8 Tips for College Students Wanting to Apply for a Credit Card

High school life is over. You've moved away from home and you're starting a brand new chapter in your life with college. Independence feels great, but it's sure to feel greater if you've got your own credit card, don't you think?

Here's what you can do to make the credit card application process as hassle-free as possible.

1. Prepare proof of identification. Have your photos ready as well as all your valid IDs. Credit card companies will always have to verify that you are indeed who you say you are before you can proceed any further. IDs where your age is stated are also preferred because you have to prove you're at least 18 years old as well. If you have any bills under your name, take them with you as well because they can serve as proof of residence.

2. Prepare proof of schooling. Credit card companies generally prefer to issue credit cards to students who belong to accredited colleges and universities. If you belong to such a school then you're in luck. If not, you can compensate it by showing your previous records - if they're excellent, that is. Just like when you're applying for a driver's license, issuers also take academic and extra-curricular excellence as a sign of maturity and trustworthiness in your part.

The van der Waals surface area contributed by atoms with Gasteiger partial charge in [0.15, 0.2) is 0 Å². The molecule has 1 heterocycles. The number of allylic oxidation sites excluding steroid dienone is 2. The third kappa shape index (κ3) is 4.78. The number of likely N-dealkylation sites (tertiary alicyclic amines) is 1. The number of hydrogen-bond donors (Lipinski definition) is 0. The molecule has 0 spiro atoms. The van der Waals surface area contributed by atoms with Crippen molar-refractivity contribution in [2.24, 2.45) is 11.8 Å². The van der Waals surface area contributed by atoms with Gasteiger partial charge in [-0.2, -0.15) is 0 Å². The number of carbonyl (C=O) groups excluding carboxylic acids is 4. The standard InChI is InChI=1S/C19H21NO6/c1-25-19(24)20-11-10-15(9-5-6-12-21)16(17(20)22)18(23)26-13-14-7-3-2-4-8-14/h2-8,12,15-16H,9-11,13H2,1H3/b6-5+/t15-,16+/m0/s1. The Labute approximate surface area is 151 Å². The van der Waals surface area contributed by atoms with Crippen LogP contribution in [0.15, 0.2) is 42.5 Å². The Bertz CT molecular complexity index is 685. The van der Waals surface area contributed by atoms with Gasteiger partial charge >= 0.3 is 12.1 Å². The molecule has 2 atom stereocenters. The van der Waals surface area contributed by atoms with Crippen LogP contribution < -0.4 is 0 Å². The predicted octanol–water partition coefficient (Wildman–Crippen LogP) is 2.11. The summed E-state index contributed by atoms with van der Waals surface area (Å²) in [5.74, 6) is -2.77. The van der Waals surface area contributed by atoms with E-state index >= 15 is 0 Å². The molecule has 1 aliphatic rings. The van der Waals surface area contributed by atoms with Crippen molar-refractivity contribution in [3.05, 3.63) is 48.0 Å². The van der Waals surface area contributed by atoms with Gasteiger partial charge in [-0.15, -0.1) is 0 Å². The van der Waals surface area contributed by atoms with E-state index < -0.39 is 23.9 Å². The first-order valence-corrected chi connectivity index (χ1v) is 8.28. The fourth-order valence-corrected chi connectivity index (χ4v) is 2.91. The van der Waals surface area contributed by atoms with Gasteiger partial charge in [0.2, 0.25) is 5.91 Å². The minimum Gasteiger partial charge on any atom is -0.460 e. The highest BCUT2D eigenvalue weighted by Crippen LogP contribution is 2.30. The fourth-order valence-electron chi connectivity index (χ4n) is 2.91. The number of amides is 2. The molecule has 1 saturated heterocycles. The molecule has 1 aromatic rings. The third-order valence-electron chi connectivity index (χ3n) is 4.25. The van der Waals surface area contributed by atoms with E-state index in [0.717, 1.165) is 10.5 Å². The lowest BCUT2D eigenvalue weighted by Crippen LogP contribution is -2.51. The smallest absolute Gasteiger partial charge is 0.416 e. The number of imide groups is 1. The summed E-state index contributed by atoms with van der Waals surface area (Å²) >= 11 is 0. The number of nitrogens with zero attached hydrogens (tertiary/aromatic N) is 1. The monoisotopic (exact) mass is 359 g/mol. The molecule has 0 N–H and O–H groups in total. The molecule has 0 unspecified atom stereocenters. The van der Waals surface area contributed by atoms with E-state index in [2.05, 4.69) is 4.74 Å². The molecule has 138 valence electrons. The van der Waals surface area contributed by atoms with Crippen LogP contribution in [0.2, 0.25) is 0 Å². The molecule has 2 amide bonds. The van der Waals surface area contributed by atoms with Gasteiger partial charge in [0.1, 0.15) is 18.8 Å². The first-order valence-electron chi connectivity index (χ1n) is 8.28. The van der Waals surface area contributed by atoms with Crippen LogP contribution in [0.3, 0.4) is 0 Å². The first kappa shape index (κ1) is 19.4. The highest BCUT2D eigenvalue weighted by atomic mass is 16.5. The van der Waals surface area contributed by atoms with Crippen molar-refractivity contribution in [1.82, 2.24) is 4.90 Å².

3. Prepare proof of financial assets. Student credit cards tend to charge higher rates than usual, but you might be qualified for lower rates if you're already working or you have money and a bank account in your name. Either way, make sure you can submit documentary proof of your work or assets.